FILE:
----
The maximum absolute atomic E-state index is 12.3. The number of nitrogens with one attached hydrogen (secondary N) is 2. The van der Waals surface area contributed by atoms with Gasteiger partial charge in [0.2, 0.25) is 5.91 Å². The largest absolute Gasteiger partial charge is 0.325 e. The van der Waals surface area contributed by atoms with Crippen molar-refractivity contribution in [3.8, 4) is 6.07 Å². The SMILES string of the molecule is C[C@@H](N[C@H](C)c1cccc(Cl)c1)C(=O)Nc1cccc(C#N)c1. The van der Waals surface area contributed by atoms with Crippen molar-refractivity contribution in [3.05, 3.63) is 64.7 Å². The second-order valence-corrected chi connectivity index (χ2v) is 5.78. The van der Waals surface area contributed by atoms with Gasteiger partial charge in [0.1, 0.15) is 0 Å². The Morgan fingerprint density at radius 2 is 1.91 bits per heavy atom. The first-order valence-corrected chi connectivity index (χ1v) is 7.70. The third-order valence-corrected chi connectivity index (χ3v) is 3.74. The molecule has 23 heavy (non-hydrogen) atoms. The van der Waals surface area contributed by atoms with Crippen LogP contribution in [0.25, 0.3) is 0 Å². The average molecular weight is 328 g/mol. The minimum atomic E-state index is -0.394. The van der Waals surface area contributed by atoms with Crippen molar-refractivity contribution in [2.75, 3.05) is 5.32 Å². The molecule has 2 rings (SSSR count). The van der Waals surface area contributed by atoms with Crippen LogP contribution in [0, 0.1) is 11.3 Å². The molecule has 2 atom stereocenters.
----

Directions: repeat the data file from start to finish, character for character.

The maximum absolute atomic E-state index is 12.3. The number of nitrogens with one attached hydrogen (secondary N) is 2. The van der Waals surface area contributed by atoms with Gasteiger partial charge in [0.2, 0.25) is 5.91 Å². The largest absolute Gasteiger partial charge is 0.325 e. The van der Waals surface area contributed by atoms with Crippen molar-refractivity contribution in [3.8, 4) is 6.07 Å². The SMILES string of the molecule is C[C@@H](N[C@H](C)c1cccc(Cl)c1)C(=O)Nc1cccc(C#N)c1. The van der Waals surface area contributed by atoms with Crippen molar-refractivity contribution in [3.05, 3.63) is 64.7 Å². The second-order valence-corrected chi connectivity index (χ2v) is 5.78. The van der Waals surface area contributed by atoms with Gasteiger partial charge in [0.1, 0.15) is 0 Å². The Morgan fingerprint density at radius 2 is 1.91 bits per heavy atom. The first-order valence-corrected chi connectivity index (χ1v) is 7.70. The third-order valence-corrected chi connectivity index (χ3v) is 3.74. The molecule has 23 heavy (non-hydrogen) atoms. The van der Waals surface area contributed by atoms with Crippen LogP contribution in [0.25, 0.3) is 0 Å². The average molecular weight is 328 g/mol. The minimum atomic E-state index is -0.394. The van der Waals surface area contributed by atoms with Crippen molar-refractivity contribution in [2.75, 3.05) is 5.32 Å². The molecule has 2 rings (SSSR count). The van der Waals surface area contributed by atoms with Crippen LogP contribution in [0, 0.1) is 11.3 Å². The molecule has 2 atom stereocenters.